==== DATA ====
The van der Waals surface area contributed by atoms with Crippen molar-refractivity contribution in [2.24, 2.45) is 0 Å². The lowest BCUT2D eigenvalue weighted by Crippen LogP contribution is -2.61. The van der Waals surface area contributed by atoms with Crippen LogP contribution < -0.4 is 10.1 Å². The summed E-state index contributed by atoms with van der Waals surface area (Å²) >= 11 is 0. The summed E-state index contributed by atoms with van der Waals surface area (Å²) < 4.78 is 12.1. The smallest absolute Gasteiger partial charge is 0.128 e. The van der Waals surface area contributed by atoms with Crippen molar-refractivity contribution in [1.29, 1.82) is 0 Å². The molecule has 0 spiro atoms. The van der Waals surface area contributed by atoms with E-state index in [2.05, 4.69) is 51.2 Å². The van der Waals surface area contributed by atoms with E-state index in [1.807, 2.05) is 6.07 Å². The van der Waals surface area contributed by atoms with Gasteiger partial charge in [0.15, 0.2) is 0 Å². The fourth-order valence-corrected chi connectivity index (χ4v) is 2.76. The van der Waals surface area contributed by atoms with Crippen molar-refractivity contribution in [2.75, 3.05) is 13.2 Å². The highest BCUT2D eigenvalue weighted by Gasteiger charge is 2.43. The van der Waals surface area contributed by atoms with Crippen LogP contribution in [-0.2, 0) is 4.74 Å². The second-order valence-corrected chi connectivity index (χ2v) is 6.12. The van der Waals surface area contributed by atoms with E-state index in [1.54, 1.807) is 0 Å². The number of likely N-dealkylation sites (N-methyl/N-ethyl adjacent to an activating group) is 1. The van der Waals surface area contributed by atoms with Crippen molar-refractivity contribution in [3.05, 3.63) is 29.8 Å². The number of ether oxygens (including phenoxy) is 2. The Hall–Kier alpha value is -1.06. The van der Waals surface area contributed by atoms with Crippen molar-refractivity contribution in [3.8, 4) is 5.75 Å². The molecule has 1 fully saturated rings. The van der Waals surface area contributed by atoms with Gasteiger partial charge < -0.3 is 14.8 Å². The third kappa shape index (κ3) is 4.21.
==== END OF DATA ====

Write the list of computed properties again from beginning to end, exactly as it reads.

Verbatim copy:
The van der Waals surface area contributed by atoms with Crippen molar-refractivity contribution in [2.24, 2.45) is 0 Å². The lowest BCUT2D eigenvalue weighted by Crippen LogP contribution is -2.61. The van der Waals surface area contributed by atoms with Crippen LogP contribution < -0.4 is 10.1 Å². The summed E-state index contributed by atoms with van der Waals surface area (Å²) >= 11 is 0. The summed E-state index contributed by atoms with van der Waals surface area (Å²) < 4.78 is 12.1. The smallest absolute Gasteiger partial charge is 0.128 e. The van der Waals surface area contributed by atoms with Crippen molar-refractivity contribution in [1.29, 1.82) is 0 Å². The molecule has 0 spiro atoms. The van der Waals surface area contributed by atoms with E-state index in [2.05, 4.69) is 51.2 Å². The van der Waals surface area contributed by atoms with E-state index in [1.807, 2.05) is 6.07 Å². The van der Waals surface area contributed by atoms with Gasteiger partial charge in [0.15, 0.2) is 0 Å². The fourth-order valence-corrected chi connectivity index (χ4v) is 2.76. The van der Waals surface area contributed by atoms with Crippen molar-refractivity contribution in [2.75, 3.05) is 13.2 Å². The highest BCUT2D eigenvalue weighted by Gasteiger charge is 2.43. The van der Waals surface area contributed by atoms with Crippen LogP contribution in [-0.2, 0) is 4.74 Å². The second-order valence-corrected chi connectivity index (χ2v) is 6.12. The van der Waals surface area contributed by atoms with E-state index in [1.54, 1.807) is 0 Å². The number of likely N-dealkylation sites (N-methyl/N-ethyl adjacent to an activating group) is 1. The van der Waals surface area contributed by atoms with Crippen molar-refractivity contribution in [3.05, 3.63) is 29.8 Å². The number of ether oxygens (including phenoxy) is 2. The Hall–Kier alpha value is -1.06. The van der Waals surface area contributed by atoms with Crippen molar-refractivity contribution in [3.8, 4) is 5.75 Å². The molecule has 1 fully saturated rings. The van der Waals surface area contributed by atoms with Gasteiger partial charge < -0.3 is 14.8 Å². The third kappa shape index (κ3) is 4.21.